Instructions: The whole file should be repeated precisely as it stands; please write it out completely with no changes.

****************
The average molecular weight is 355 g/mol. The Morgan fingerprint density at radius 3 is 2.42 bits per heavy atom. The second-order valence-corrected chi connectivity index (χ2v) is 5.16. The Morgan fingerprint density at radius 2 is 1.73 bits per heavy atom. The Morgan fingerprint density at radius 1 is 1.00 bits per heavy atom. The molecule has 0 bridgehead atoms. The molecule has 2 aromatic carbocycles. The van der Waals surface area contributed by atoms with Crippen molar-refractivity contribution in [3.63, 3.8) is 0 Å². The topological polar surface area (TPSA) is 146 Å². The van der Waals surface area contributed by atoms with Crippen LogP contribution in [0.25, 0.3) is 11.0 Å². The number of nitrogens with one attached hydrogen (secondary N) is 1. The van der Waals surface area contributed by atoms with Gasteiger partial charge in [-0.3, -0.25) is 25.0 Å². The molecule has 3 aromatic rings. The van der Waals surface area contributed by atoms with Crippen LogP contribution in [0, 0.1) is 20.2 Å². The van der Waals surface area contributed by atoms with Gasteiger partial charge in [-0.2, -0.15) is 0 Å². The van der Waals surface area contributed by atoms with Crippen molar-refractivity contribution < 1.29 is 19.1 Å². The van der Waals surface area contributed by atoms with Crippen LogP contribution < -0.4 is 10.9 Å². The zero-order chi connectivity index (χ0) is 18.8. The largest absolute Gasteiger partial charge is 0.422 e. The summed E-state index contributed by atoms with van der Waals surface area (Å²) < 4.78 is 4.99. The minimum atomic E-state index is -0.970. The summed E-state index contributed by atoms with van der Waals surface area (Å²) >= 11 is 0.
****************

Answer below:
The average molecular weight is 355 g/mol. The Morgan fingerprint density at radius 3 is 2.42 bits per heavy atom. The second-order valence-corrected chi connectivity index (χ2v) is 5.16. The Morgan fingerprint density at radius 2 is 1.73 bits per heavy atom. The Morgan fingerprint density at radius 1 is 1.00 bits per heavy atom. The molecule has 0 bridgehead atoms. The molecule has 2 aromatic carbocycles. The van der Waals surface area contributed by atoms with Crippen molar-refractivity contribution in [3.63, 3.8) is 0 Å². The topological polar surface area (TPSA) is 146 Å². The van der Waals surface area contributed by atoms with Crippen LogP contribution in [0.25, 0.3) is 11.0 Å². The number of nitrogens with one attached hydrogen (secondary N) is 1. The van der Waals surface area contributed by atoms with Gasteiger partial charge in [-0.3, -0.25) is 25.0 Å². The molecule has 3 aromatic rings. The van der Waals surface area contributed by atoms with Crippen LogP contribution in [0, 0.1) is 20.2 Å². The van der Waals surface area contributed by atoms with Gasteiger partial charge in [-0.2, -0.15) is 0 Å². The van der Waals surface area contributed by atoms with Crippen molar-refractivity contribution < 1.29 is 19.1 Å². The van der Waals surface area contributed by atoms with Crippen LogP contribution < -0.4 is 10.9 Å². The zero-order chi connectivity index (χ0) is 18.8. The largest absolute Gasteiger partial charge is 0.422 e. The summed E-state index contributed by atoms with van der Waals surface area (Å²) < 4.78 is 4.99. The minimum atomic E-state index is -0.970. The summed E-state index contributed by atoms with van der Waals surface area (Å²) >= 11 is 0.